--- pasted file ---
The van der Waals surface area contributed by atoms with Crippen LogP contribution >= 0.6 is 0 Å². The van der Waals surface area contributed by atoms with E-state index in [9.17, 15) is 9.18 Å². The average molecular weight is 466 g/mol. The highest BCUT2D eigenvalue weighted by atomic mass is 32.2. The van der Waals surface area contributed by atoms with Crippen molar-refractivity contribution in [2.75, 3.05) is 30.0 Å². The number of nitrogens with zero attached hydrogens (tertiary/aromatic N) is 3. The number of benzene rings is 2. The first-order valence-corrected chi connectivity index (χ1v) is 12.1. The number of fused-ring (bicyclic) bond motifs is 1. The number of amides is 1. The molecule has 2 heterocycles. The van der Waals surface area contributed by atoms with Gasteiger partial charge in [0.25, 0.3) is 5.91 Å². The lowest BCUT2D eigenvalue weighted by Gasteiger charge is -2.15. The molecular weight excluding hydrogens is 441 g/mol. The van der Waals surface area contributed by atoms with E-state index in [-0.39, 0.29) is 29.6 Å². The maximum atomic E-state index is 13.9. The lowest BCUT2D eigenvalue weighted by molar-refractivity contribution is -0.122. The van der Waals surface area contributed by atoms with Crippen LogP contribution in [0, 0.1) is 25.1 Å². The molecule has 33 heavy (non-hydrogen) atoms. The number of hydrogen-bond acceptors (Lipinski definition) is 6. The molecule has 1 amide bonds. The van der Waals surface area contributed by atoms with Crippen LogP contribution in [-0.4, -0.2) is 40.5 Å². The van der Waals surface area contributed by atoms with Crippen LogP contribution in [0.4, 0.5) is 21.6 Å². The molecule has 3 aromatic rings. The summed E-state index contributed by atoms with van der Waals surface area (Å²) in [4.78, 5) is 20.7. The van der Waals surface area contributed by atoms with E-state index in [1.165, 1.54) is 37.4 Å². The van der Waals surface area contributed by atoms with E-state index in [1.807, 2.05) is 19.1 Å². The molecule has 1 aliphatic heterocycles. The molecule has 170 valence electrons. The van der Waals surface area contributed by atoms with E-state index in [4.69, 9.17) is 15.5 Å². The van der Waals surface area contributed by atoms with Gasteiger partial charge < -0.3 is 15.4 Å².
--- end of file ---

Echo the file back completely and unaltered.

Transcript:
The van der Waals surface area contributed by atoms with Crippen LogP contribution >= 0.6 is 0 Å². The van der Waals surface area contributed by atoms with E-state index in [9.17, 15) is 9.18 Å². The average molecular weight is 466 g/mol. The highest BCUT2D eigenvalue weighted by atomic mass is 32.2. The van der Waals surface area contributed by atoms with Crippen molar-refractivity contribution in [2.75, 3.05) is 30.0 Å². The number of nitrogens with zero attached hydrogens (tertiary/aromatic N) is 3. The number of benzene rings is 2. The first-order valence-corrected chi connectivity index (χ1v) is 12.1. The number of fused-ring (bicyclic) bond motifs is 1. The number of amides is 1. The molecule has 2 heterocycles. The van der Waals surface area contributed by atoms with Gasteiger partial charge in [0.25, 0.3) is 5.91 Å². The lowest BCUT2D eigenvalue weighted by Gasteiger charge is -2.15. The molecular weight excluding hydrogens is 441 g/mol. The van der Waals surface area contributed by atoms with E-state index in [-0.39, 0.29) is 29.6 Å². The maximum atomic E-state index is 13.9. The lowest BCUT2D eigenvalue weighted by molar-refractivity contribution is -0.122. The van der Waals surface area contributed by atoms with Crippen LogP contribution in [0, 0.1) is 25.1 Å². The molecule has 33 heavy (non-hydrogen) atoms. The number of hydrogen-bond acceptors (Lipinski definition) is 6. The molecule has 1 amide bonds. The van der Waals surface area contributed by atoms with Crippen LogP contribution in [-0.4, -0.2) is 40.5 Å². The van der Waals surface area contributed by atoms with Crippen LogP contribution in [0.4, 0.5) is 21.6 Å². The molecule has 3 aromatic rings. The summed E-state index contributed by atoms with van der Waals surface area (Å²) in [4.78, 5) is 20.7. The van der Waals surface area contributed by atoms with E-state index in [1.165, 1.54) is 37.4 Å². The van der Waals surface area contributed by atoms with E-state index in [1.807, 2.05) is 19.1 Å². The molecule has 1 aliphatic heterocycles. The molecule has 170 valence electrons. The van der Waals surface area contributed by atoms with E-state index in [4.69, 9.17) is 15.5 Å². The van der Waals surface area contributed by atoms with Gasteiger partial charge < -0.3 is 15.4 Å².